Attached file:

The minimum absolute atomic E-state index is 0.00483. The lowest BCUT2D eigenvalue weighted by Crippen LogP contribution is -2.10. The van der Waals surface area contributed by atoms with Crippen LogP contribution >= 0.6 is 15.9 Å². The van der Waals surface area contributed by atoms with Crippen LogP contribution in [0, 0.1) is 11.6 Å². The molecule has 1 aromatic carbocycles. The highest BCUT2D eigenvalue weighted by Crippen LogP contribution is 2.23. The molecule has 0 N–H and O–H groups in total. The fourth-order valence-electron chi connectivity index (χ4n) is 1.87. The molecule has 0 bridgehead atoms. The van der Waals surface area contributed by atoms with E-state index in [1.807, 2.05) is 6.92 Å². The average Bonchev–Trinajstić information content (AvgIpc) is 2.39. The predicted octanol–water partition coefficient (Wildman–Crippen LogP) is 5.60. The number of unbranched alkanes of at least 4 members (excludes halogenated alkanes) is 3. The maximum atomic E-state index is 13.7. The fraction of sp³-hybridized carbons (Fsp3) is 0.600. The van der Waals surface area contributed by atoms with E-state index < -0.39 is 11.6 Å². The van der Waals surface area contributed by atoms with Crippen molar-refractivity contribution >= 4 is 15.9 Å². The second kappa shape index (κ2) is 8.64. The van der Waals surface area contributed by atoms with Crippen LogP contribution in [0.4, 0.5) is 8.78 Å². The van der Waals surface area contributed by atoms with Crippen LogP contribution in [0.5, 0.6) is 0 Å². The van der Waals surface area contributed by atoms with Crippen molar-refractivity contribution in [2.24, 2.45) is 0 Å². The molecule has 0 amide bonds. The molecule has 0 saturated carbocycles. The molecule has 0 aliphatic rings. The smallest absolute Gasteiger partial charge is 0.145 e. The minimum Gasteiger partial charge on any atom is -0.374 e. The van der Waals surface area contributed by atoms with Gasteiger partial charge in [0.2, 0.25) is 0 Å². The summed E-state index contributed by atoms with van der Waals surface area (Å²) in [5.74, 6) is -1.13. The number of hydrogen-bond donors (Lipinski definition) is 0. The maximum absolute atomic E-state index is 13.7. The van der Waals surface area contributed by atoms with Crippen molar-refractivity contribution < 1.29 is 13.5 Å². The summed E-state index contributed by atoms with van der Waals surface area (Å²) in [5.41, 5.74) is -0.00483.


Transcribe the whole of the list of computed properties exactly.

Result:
The minimum absolute atomic E-state index is 0.00483. The lowest BCUT2D eigenvalue weighted by Crippen LogP contribution is -2.10. The van der Waals surface area contributed by atoms with Crippen LogP contribution >= 0.6 is 15.9 Å². The van der Waals surface area contributed by atoms with Crippen LogP contribution in [0, 0.1) is 11.6 Å². The molecule has 1 aromatic carbocycles. The highest BCUT2D eigenvalue weighted by Crippen LogP contribution is 2.23. The molecule has 0 N–H and O–H groups in total. The fourth-order valence-electron chi connectivity index (χ4n) is 1.87. The molecule has 0 bridgehead atoms. The van der Waals surface area contributed by atoms with E-state index in [1.807, 2.05) is 6.92 Å². The average Bonchev–Trinajstić information content (AvgIpc) is 2.39. The predicted octanol–water partition coefficient (Wildman–Crippen LogP) is 5.60. The number of unbranched alkanes of at least 4 members (excludes halogenated alkanes) is 3. The maximum atomic E-state index is 13.7. The fraction of sp³-hybridized carbons (Fsp3) is 0.600. The van der Waals surface area contributed by atoms with E-state index < -0.39 is 11.6 Å². The van der Waals surface area contributed by atoms with Crippen molar-refractivity contribution >= 4 is 15.9 Å². The second kappa shape index (κ2) is 8.64. The van der Waals surface area contributed by atoms with Crippen LogP contribution in [0.4, 0.5) is 8.78 Å². The van der Waals surface area contributed by atoms with Crippen LogP contribution in [0.5, 0.6) is 0 Å². The van der Waals surface area contributed by atoms with Crippen molar-refractivity contribution in [2.24, 2.45) is 0 Å². The molecule has 0 amide bonds. The molecule has 0 saturated carbocycles. The molecule has 0 aliphatic rings. The smallest absolute Gasteiger partial charge is 0.145 e. The minimum Gasteiger partial charge on any atom is -0.374 e. The van der Waals surface area contributed by atoms with Gasteiger partial charge in [0.2, 0.25) is 0 Å². The summed E-state index contributed by atoms with van der Waals surface area (Å²) in [5.74, 6) is -1.13. The number of hydrogen-bond donors (Lipinski definition) is 0. The maximum absolute atomic E-state index is 13.7. The van der Waals surface area contributed by atoms with Crippen molar-refractivity contribution < 1.29 is 13.5 Å². The summed E-state index contributed by atoms with van der Waals surface area (Å²) in [5.41, 5.74) is -0.00483.